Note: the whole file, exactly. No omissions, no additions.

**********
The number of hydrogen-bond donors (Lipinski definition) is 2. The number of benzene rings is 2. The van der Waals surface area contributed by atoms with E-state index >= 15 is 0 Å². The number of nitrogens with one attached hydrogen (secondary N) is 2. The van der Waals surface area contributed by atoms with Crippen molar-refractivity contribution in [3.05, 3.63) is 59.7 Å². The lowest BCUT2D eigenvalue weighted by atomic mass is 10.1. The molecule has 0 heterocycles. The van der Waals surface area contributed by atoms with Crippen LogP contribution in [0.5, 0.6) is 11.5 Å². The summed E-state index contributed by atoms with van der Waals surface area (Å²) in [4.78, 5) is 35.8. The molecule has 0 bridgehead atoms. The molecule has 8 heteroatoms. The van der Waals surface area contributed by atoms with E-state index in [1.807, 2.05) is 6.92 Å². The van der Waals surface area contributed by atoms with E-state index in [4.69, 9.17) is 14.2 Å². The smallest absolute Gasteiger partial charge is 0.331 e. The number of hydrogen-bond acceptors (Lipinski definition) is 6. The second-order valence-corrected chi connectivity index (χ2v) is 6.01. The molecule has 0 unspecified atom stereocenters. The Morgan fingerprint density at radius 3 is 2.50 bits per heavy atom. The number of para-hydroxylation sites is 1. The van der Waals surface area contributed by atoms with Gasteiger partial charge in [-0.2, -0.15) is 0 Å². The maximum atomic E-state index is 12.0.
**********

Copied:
The number of hydrogen-bond donors (Lipinski definition) is 2. The number of benzene rings is 2. The van der Waals surface area contributed by atoms with E-state index >= 15 is 0 Å². The number of nitrogens with one attached hydrogen (secondary N) is 2. The van der Waals surface area contributed by atoms with Crippen molar-refractivity contribution in [3.05, 3.63) is 59.7 Å². The lowest BCUT2D eigenvalue weighted by atomic mass is 10.1. The molecule has 0 heterocycles. The van der Waals surface area contributed by atoms with Crippen LogP contribution in [0.5, 0.6) is 11.5 Å². The summed E-state index contributed by atoms with van der Waals surface area (Å²) in [4.78, 5) is 35.8. The molecule has 0 bridgehead atoms. The molecule has 8 heteroatoms. The van der Waals surface area contributed by atoms with E-state index in [1.807, 2.05) is 6.92 Å². The van der Waals surface area contributed by atoms with E-state index in [4.69, 9.17) is 14.2 Å². The smallest absolute Gasteiger partial charge is 0.331 e. The number of hydrogen-bond acceptors (Lipinski definition) is 6. The second-order valence-corrected chi connectivity index (χ2v) is 6.01. The molecule has 0 unspecified atom stereocenters. The Morgan fingerprint density at radius 3 is 2.50 bits per heavy atom. The number of para-hydroxylation sites is 1. The van der Waals surface area contributed by atoms with Gasteiger partial charge in [-0.2, -0.15) is 0 Å². The maximum atomic E-state index is 12.0.